New data suggest that women who take aspirin regularly following a breast cancer diagnosis cut their risk of death and distant metastases by nearly 50%.
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New data suggest that women who take aspirin regularly following a breast cancer diagnosis cut their risk of death and distant metastases by nearly 50%. The prospective observational Nurses’ Health Study (NHS) was conducted in collaboration by researchers from Brigham and Women’s Hospital (BWH), Dana-Farber Cancer Institute, and Harvard Medical School. The investigators said they found no preventative correlation between aspirin use and breast cancer incidence and cautioned that further research is needed before physicians recommend women with breast cancer take aspirin.
The ongoing NHS is designed to examine how lifestyle factors affect women’s health. For this analysis, investigators looked at data for a subset of 4164 women who are registered nurses and received a diagnosis of stage I, II, or III breast cancer between 1976 and 2002. The women were followed until June 2006, and during this period, there were 732 deaths, of which 341 were from breast cancer. Overall, there were 400 distant recurrences.
Starting in 1980, frequency of aspirin use was assessed every 2 years via a self-reported questionnaire. Usage categories included never, past, and current, and options for frequency of aspirin use included 1 day per week, 2 to 5 days per week, and 6 to 7 days per week. Women who never provided an aspirin assessment after diagnosis or for whom no baseline assessment was available were excluded from the analyses.
Most women (35%) who reported taking aspirin regularly did so to prevent heart disease. The exact dosage was not recorded, but the investigators said the typical dose used for heart disease prevention is ~81 mg per day. Other more commonly reported reasons included muscle or joint pain (16%), headache (13%), backache (7%), and menstrual cramps (1%).
The primary endpoints of the analyses included death from breast cancer, distant recurrence, and death from any cause. The study authors said aspirin use was associated with a reduced risk of death relative to never-aspirin users. Adjusted relative risk (RR) for 1 day of aspirin use per week compared with no use was 1.07 (95% CI, 0.70-1.63); for 2 to 5 days of use per week, RR was 0.29 (95% CI, 0.16- 0.52), and for 6 to 7 days of aspirin use per week, RR was 0.36 (95% CI, 0.24-0.54). Metastasis results were similar, with an adjusted RR of 0.91 (95% CI, 0.62-1.33) for 1 day of use compared to none; 0.40 (95% CI, 0.24-0.65) for 2 to 5 days of use; and 0.57 (95% CI, 0.39-0.82; test for trend, P = .03) for 6 to 7 days of aspirin use. When adjusting the analyses for variables associated with an increased risk of breast cancer death, such as stage, menopausal status, body mass index, and estrogen receptor status, results were similar.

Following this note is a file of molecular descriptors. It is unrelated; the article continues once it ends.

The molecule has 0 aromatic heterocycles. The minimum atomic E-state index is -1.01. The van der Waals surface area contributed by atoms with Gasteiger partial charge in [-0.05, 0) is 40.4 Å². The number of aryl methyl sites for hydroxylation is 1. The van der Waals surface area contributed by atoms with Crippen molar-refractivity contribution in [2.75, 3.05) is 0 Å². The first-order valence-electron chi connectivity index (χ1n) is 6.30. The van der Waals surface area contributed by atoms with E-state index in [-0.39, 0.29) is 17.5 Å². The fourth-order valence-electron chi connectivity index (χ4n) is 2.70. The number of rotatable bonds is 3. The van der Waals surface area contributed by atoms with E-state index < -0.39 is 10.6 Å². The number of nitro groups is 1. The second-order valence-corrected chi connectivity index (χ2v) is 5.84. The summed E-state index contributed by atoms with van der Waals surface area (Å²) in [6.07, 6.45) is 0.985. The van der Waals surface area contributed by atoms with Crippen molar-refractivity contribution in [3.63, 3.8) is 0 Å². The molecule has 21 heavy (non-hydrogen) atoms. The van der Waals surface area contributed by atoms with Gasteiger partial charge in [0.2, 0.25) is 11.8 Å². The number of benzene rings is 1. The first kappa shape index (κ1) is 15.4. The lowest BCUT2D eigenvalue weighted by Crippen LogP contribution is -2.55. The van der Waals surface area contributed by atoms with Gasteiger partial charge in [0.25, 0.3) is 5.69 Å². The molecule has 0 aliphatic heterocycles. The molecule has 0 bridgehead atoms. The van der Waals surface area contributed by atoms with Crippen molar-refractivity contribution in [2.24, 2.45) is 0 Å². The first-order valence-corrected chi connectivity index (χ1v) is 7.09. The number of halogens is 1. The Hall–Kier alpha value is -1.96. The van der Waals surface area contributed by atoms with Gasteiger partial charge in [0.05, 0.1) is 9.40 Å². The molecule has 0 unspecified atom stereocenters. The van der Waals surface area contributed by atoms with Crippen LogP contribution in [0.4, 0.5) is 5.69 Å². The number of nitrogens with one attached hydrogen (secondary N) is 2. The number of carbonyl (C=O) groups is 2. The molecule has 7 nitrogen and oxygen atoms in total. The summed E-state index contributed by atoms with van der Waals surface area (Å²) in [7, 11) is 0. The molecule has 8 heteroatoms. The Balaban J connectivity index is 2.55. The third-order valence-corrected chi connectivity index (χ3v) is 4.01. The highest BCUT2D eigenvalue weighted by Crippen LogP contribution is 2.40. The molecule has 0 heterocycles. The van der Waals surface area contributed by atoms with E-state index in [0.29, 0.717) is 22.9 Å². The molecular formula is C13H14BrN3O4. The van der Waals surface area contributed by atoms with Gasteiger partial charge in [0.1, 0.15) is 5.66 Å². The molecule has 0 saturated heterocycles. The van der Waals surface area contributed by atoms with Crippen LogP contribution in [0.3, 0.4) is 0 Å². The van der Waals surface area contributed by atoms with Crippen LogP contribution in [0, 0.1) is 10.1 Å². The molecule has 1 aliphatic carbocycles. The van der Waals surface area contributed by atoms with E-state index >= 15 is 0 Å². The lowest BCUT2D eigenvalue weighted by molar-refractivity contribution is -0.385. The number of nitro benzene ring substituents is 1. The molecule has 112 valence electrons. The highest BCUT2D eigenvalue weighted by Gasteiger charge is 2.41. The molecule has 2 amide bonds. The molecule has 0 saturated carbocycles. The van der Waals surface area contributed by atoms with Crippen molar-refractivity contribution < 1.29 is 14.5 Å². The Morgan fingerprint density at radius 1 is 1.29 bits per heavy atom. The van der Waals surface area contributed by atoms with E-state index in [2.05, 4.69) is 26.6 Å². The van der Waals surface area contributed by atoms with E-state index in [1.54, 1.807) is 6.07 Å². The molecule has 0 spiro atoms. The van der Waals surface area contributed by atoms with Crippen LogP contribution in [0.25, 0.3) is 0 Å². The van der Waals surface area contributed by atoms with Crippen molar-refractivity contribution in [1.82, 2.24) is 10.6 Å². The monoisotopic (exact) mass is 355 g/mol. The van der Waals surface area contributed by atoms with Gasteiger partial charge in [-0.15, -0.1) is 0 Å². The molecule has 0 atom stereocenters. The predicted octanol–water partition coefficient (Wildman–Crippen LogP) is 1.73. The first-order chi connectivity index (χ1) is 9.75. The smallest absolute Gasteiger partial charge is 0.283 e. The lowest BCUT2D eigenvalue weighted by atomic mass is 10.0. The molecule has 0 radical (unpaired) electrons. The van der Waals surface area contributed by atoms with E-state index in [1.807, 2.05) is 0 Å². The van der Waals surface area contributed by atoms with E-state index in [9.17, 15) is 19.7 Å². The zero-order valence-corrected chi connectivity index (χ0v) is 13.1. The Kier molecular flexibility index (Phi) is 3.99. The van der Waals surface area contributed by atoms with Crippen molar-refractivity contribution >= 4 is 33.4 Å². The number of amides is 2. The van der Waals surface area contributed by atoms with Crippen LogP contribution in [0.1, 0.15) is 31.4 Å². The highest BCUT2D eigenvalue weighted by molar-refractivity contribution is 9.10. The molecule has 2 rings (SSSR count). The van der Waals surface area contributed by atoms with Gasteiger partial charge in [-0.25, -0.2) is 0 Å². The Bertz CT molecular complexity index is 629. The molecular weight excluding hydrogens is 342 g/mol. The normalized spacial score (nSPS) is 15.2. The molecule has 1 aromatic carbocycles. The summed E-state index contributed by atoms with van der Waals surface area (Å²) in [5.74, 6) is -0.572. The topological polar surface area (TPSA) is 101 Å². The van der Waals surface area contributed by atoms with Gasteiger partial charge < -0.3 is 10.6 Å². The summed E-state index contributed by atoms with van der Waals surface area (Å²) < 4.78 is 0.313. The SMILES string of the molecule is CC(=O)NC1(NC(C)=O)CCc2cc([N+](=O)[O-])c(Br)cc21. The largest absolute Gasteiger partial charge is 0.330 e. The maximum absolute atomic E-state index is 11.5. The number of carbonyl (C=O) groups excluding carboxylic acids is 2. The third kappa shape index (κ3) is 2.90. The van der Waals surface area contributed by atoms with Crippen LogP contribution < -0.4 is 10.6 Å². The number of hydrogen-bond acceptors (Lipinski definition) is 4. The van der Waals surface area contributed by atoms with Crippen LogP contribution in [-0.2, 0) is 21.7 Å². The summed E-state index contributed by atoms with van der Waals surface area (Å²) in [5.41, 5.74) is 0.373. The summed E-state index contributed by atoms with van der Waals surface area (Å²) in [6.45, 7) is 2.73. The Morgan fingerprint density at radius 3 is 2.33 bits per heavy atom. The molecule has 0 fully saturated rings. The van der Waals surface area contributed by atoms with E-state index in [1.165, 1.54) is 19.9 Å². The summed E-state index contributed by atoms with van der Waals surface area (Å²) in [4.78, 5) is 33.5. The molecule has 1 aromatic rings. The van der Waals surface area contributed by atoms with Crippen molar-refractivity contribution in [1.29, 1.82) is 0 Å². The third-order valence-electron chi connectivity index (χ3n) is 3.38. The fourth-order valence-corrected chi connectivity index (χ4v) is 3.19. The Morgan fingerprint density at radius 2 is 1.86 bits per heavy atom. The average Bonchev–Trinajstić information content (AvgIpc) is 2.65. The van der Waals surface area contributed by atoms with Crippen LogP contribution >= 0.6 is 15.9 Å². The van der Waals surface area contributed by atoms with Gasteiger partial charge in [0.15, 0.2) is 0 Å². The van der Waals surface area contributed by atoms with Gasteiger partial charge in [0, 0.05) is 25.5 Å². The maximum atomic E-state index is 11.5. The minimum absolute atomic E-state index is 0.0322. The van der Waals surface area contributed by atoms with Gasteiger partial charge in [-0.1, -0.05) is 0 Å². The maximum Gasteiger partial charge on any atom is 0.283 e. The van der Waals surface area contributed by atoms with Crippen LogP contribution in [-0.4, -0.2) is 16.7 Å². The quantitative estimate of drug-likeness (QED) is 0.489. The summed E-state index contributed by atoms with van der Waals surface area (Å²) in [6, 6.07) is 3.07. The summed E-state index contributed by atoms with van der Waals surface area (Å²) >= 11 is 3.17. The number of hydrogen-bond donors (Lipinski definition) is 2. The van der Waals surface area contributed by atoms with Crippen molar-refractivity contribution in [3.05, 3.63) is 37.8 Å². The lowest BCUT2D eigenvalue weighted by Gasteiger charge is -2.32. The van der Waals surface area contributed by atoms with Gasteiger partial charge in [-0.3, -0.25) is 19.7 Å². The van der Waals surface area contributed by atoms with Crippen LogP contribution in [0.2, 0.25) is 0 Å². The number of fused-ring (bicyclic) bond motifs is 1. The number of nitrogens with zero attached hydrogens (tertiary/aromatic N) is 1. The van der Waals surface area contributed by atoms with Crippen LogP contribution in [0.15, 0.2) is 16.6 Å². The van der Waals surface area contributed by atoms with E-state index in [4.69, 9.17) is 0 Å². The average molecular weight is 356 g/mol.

NHS found no association between aspirin use and breast cancer incidence. In addition, women who had used aspirin for at least 5 years had a modest reduction in the risk of death from breast cancer. The investigators also looked for any relationship between breast cancer survival and distant metastasis with nonsteroidal anti-inflammatory drugs (NSAIDs) or acetaminophen and found indications of a protective effect from NSAIDs but none from acetaminophen.
Previous studies of the effect of aspirin and other NSAIDs on breast cancer survival rates and metastasis have produced mixed results. Although this inherently limited observational study did not conclusively determine the mechanism of aspirin’s action, investigators said one possible explanation for the risk reduction is that by inhibiting the enzyme cyclooxygenase, NSAIDs may suppress estrogen synthesis, thereby stunting breast cancer proliferation. Unique among NSAIDs, aspirin irreversibly inhibits cyclooxygenase. Another theory maintains aspirin’s anti-inflammatory effects may inhibit cancer growth.
“More research is needed to determine how aspirin, which is an NSAID, may work to prohibit the recurrence of breast cancer,” said Michelle Holmes, MD, DrPH, lead author of the paper and a researcher and associate professor of medicine at the Channing Laboratory at BWH, in a BWH press release.
The study’s authors urge women with breast cancer to discuss the risks and benefits of regular aspirin use with their physician before starting an aspirin regimen. Aspirin is known to interact with other medications, and it is associated with adverse effects, including gastrointestinal bleeding. They noted, however, that “aspirin has relatively benign adverse effects compared with cancer chemotherapeutic drugs and may also prevent colon cancer, cardiovascular disease, and stroke” and said it appears to affect estrogen receptor—positive and –negative tumors.
Journal of Clinical Oncology
The investigators said further studies, possibly including a randomized trial of aspirin use after breast cancer diagnosis, were needed to confirm their findings and establish aspirin’s mechanism of action in breast cancer. Still, they remained optimistic about the study’s findings. “The ability to affect length and quality of life after breast cancer by a common medication would be welcome,” they wrote, concluding, “If confirmed, our results may broaden the scope of interventions available to reduce breast cancer—related morbidity and mortality.” The article was published online ahead of print in the .